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The launch of the generative AI tool, ChatGPT, in late 2022 unleashed a torrent of commentary – from doomsday predictions of malevolent machines taking over, to utopian visions of greater corporate efficiency, increased customer satisfaction, and an improved bottom line.
As with any new technology, in the mix of commercial opportunities and costs are a raft of legal risks that are often overlooked until something goes wrong.
ChatGPT uses artificial intelligence (AI) technology to perform ‘natural language processing’ tasks. It can be used to allow individuals to have human-like conversations (some people say it’s a chatbot that actually works), or to generate content incredibly quickly. ChatGPT, and other ‘generative AI’ tools are already being used by businesses as they seek to find efficiencies in every more competitive markets.
ChatGPT is a hungry beast. As with many AI tools, it needs a constant supply of new content to learn and improve – its ability to process language naturally is dependent on its ability to see a wide range of language and other content in the first place. Any pub or bar deploying ChatGPT in its operations will be feeding it with information from which it can learn.
If that content is original material created by someone else (maybe a clever marketing campaign you want to adapt for your estate, a great pub quiz format you want to use in your pubs, or a menu from a competitor brand you’re using for inspiration, or a social media campaign you want to mimic) then inputting it into ChatGPT could be a breach of intellectual property rights for which you’re liable. Intellectual property law doesn’t stop applying just because a new technology is being deployed.
Or if you’re encouraging your customers to engage directly (perhaps as a chatbot to assist with reservations or general enquiries) then you could be asking them to provide their personal data and allow it to be used by the AI tool in ways not covered by your privacy notice or any permissions you’ve collected – leading to data protection law breaches.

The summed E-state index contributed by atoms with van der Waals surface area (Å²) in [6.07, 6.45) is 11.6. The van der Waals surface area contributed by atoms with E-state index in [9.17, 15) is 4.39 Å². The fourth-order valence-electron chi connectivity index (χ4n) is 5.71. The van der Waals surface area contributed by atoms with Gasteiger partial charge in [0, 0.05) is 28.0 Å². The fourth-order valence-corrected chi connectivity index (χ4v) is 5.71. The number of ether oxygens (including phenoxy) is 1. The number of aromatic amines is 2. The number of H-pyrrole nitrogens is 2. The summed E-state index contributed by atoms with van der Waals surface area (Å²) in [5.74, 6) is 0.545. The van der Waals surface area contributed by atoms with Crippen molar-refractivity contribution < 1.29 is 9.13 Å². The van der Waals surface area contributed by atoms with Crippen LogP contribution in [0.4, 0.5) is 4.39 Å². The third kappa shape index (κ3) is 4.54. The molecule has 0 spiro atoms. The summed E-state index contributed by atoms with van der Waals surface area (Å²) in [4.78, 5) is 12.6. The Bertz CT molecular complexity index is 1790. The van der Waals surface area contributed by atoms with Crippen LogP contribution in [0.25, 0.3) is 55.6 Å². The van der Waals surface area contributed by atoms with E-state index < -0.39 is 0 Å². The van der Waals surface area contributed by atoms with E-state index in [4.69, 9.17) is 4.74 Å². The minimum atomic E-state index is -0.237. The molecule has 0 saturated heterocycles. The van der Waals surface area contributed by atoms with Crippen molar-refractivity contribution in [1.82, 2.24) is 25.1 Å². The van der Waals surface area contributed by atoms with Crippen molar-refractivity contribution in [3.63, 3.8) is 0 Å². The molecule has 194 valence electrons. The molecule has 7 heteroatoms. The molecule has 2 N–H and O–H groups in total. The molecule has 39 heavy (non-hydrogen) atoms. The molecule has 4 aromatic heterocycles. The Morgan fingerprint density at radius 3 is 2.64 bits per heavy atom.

There are three key steps in managing the risks that go with using AI tools:
Q. I would like to have a firework display during bonfire night, is there anything I need to know / do to make this happen?
A. You can only buy fireworks (including sparklers) from registered sellers for private use on bonfire night between 15 October to 10 November. At other times you can only buy fireworks from licensed shops. You must not set off fireworks between 11pm and 7am, except for on Bonfire Night, when the cut off is midnight.
Q. I have a few spare rooms above my pub that I’d like to rent out on Airbnb - is this possible?
A. Before you think about renting rooms (and the forum you rent them on) you may require planning permission. Make sure that you do not invest in beautifully appointed rooms only to find the council stopping you form renting them. If you have the correct permission, then use whatever platform you feel suits your needs best for getting the word out there…
Q. I’m worried about drunk and disorderly behaviour – can I get in to trouble if someone is drunk in my pub?
A. It is unlawful to serve an intoxicated person, so serving someone or allowing someone who is intoxicated to continue drinking may not only be unlawful but could lead to serious reputational harm if there is an incident because of it. Staff should be trained to look out for any behaviour that might escalate because of the effects of alcohol.
This article was first published in Pub and Bar.
This publication is intended for general guidance and represents our understanding of the relevant law and practice as at October 2023. Specific advice should be sought for specific cases. For more information see our terms & conditions.
19 October 2023
Insights 24 NOVEMBER 2023